As you probably know, the Java Persistence API (JPA) is the object relational mapping (ORM) specification for persisting Java objects into relational databases. It leverages Enterprise JavaBeans (EJB 3.0) and draws on the concepts and standards in leading persistence frameworks such as TopLink and Hibernate, as well as on earlier EJB container-managed persistence. How exactly does it pull all these ideas and technologies together?
Jeyarani Venkatasamy’s Java Boutique article JPA for Simplified Persistence: An Introduction to the Java Persistence API breaks down the basics of JPA to provide a comprehensive introduction to this POJO-based standard. He writes:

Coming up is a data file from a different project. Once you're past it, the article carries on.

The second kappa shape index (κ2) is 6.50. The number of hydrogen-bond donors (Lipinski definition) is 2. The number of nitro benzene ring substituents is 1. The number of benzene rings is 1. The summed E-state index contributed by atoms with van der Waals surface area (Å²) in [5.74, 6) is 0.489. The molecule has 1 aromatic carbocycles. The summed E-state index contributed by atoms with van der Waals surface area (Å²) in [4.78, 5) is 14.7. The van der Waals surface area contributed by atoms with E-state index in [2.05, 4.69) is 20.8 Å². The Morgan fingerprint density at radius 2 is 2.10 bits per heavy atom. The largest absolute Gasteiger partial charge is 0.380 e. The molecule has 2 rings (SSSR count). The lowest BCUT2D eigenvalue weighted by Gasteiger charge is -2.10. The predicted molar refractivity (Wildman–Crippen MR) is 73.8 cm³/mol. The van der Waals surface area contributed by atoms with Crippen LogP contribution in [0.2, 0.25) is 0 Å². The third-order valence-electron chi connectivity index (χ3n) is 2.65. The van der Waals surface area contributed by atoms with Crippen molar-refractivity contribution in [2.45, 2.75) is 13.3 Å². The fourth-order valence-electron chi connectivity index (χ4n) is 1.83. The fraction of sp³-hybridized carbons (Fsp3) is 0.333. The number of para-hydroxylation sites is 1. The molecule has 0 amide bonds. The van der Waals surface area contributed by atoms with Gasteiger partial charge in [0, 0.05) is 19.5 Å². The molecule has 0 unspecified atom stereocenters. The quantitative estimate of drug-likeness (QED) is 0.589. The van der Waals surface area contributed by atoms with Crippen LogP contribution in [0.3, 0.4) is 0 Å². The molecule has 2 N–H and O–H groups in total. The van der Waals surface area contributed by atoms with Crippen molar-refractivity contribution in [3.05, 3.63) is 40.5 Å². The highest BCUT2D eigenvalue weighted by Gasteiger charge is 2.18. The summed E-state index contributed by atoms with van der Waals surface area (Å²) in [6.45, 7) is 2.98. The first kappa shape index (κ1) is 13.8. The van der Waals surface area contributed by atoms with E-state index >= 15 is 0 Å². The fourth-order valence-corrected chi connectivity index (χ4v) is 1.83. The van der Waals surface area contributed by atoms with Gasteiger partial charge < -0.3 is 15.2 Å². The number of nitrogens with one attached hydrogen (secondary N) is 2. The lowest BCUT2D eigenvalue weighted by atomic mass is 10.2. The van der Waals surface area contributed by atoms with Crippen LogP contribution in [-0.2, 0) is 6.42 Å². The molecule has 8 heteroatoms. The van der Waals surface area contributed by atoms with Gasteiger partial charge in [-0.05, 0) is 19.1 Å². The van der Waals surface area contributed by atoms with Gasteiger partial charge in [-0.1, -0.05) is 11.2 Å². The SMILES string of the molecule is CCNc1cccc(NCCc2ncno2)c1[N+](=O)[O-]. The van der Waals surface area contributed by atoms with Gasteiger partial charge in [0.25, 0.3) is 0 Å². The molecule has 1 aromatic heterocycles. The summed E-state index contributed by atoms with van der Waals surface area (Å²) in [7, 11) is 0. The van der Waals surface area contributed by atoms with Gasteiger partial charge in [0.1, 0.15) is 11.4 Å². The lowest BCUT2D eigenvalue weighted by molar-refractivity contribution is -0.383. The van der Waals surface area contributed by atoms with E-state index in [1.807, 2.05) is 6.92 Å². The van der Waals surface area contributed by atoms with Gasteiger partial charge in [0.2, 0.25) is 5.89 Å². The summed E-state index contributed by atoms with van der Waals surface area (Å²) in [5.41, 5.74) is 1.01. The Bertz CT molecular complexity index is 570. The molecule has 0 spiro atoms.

One of the great benefits of JPA is that it is an independent API and can nicely integrate with J2EE / Java EE as well as J2SE / Java SE applications. JPA uses metadata to map persistence objects to database tables, and it supports a SQL-like query language to ease the process of querying the database.
The article not only introduces JPA — its benefits and architecture — but also uses a demo application to explain how to it works and how to implement it.